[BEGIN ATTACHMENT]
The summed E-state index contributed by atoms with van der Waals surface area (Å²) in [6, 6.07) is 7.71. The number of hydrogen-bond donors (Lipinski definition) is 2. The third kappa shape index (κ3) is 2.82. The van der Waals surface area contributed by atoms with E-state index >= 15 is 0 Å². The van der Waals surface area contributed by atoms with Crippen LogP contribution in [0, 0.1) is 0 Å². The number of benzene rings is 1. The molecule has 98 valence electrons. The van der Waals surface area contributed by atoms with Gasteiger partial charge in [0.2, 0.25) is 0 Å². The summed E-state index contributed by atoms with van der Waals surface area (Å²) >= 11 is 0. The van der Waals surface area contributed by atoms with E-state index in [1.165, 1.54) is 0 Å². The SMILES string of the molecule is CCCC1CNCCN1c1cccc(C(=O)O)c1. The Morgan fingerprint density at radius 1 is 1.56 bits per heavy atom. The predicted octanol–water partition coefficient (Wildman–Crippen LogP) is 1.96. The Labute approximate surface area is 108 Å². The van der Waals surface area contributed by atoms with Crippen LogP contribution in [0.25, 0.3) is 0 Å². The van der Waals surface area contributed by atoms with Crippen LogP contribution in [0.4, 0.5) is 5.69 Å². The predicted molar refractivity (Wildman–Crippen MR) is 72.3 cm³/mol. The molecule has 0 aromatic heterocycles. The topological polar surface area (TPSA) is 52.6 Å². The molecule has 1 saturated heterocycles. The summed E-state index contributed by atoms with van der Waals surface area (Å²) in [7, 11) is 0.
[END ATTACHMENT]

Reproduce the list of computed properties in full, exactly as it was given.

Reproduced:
The summed E-state index contributed by atoms with van der Waals surface area (Å²) in [6, 6.07) is 7.71. The number of hydrogen-bond donors (Lipinski definition) is 2. The third kappa shape index (κ3) is 2.82. The van der Waals surface area contributed by atoms with E-state index >= 15 is 0 Å². The van der Waals surface area contributed by atoms with Crippen LogP contribution in [0, 0.1) is 0 Å². The number of benzene rings is 1. The molecule has 98 valence electrons. The van der Waals surface area contributed by atoms with Gasteiger partial charge in [0.2, 0.25) is 0 Å². The summed E-state index contributed by atoms with van der Waals surface area (Å²) >= 11 is 0. The van der Waals surface area contributed by atoms with E-state index in [1.165, 1.54) is 0 Å². The SMILES string of the molecule is CCCC1CNCCN1c1cccc(C(=O)O)c1. The Morgan fingerprint density at radius 1 is 1.56 bits per heavy atom. The predicted octanol–water partition coefficient (Wildman–Crippen LogP) is 1.96. The Labute approximate surface area is 108 Å². The van der Waals surface area contributed by atoms with Crippen LogP contribution in [0.25, 0.3) is 0 Å². The van der Waals surface area contributed by atoms with Crippen LogP contribution in [0.4, 0.5) is 5.69 Å². The predicted molar refractivity (Wildman–Crippen MR) is 72.3 cm³/mol. The molecule has 0 aromatic heterocycles. The topological polar surface area (TPSA) is 52.6 Å². The molecule has 1 saturated heterocycles. The summed E-state index contributed by atoms with van der Waals surface area (Å²) in [7, 11) is 0.